In a COVID-world where many people are working remotely and crises in healthcare and economics rule the world,
McDaniel says it would have been easy for his agency to put their goals and requirements on the back burner. “But we felt it was even more important to reach out to minority and women businesses to make sure they are competing for business in this economic recovery. We did not sleep on the job and I am very pleased with our execution during this time,” he added.
According to McDaniel, one of the bright spots to come out of the pandemic is an increased commitment to the infrastructure of the State of New York. “With the federal infrastructure package, state programs, as well as allocations in the state budget, there are a lot of opportunities for MWBEs to participate in the economic recovery of New York,” he says. “As a cabinet member I am committed to not only making sure DASNY plays our part but also other state agencies keep their eyes on the ball as well.”
Reimagining New York
Looking through his professional crystal ball, McDaniel says he sees “a reimagined New York.” In it, there are two major positive impacts: “Anyone who has a construction or financial background or an ancillary business that works with construction, will see a lot of economic opportunity in the next few years,” he explained. “Secondly, in New York we have an opportunity to rethink communities and do things differently that will benefit all of us as citizens. And I am excited about this.”
To emphasize his point, McDaniel points to an area like the World Trade Center in Manhattan, which he says—through its tragedy and destruction-—is now more accessible and residential in nature. “I think we are going to see this again after this crisis. And what comes out on the other side will be a newer, better, more thoughtful version of New York as a place to live, work, and learn.”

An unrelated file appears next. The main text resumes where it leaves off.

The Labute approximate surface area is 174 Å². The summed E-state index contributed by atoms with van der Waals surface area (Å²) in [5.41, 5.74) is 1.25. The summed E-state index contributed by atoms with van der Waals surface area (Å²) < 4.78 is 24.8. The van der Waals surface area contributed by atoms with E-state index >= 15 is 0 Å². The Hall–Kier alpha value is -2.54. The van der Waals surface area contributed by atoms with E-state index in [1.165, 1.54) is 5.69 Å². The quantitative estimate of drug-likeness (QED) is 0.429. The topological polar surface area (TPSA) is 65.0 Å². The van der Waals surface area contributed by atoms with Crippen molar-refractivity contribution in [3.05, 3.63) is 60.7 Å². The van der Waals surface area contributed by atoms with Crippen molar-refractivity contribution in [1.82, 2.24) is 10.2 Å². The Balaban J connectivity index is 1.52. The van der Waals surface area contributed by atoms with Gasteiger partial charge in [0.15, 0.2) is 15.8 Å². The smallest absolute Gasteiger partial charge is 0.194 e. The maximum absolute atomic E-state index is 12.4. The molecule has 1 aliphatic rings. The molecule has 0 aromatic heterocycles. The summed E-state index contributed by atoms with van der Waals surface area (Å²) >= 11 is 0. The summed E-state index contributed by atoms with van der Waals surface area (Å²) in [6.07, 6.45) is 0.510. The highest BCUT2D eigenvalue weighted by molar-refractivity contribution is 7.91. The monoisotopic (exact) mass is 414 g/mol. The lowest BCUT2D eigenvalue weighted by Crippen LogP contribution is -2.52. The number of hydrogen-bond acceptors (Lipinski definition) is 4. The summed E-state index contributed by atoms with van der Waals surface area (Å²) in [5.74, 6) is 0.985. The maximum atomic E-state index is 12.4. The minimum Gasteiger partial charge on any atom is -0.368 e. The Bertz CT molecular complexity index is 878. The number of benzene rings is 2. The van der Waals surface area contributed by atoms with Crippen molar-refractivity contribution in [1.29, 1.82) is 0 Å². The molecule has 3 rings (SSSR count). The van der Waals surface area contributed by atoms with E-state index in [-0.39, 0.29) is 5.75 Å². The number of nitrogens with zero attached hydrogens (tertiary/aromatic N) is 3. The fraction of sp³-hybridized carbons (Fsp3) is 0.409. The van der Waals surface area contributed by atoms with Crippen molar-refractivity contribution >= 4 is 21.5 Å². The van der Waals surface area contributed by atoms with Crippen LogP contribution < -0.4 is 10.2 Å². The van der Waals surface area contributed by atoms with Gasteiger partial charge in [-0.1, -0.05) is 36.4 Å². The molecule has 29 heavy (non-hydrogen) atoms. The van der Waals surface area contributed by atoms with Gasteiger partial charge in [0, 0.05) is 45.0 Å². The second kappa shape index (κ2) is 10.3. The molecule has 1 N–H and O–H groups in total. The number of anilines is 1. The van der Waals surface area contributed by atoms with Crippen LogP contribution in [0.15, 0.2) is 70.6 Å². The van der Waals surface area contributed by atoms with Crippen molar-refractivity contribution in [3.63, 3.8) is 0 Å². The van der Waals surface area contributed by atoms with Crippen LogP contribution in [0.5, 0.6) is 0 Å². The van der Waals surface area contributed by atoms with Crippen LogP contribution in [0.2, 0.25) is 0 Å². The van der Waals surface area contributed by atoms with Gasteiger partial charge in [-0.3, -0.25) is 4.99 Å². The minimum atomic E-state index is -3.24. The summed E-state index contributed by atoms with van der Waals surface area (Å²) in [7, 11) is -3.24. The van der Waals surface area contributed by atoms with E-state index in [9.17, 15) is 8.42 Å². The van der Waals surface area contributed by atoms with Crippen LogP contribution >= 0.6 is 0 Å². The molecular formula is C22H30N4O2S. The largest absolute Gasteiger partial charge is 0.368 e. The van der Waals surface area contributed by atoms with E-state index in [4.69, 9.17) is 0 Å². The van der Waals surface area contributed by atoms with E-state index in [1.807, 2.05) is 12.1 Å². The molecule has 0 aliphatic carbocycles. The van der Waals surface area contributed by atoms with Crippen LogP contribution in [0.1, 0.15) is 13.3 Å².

It is common for anyone in authority to have a pet project that warms the heart even on cold days. For McDaniel, this is the South Beach Psychiatric Center in Staten Island. “We built this whole new, wonderful center and then COVID hit. In a matter of 30 days, we took those residential rooms and made them into healthcare stations complete with plugs and sinks, and opened it up to COVID patients. To see that happen so quickly is rewarding.”
People are Not Paper
With 30 years of experience in financial services, McDaniel also founded an investment advisory firm where he managed more than $50 million in investment portfolios and business assets for a variety of professionals. This gives him superstar-type status in the world of figures and numbers. But his drive and motivation are cradled in his life view that can be summed up simply as: “People are not paper. Nor are they figures or policy. People are people!” And this thought, says McDaniel, is what keeps him going. “You have to take it down to the people you are helping,” he said. “I do not think about the $2 billion transaction on the paper. I think about the people who are going to benefit. I think of the people in New York City housing; I think about the face of the kid in a new learning facility and, to him, it’s the best building he goes to every day. The work we do helps people. So it’s important for me to keep in communion with them; and that keeps me going.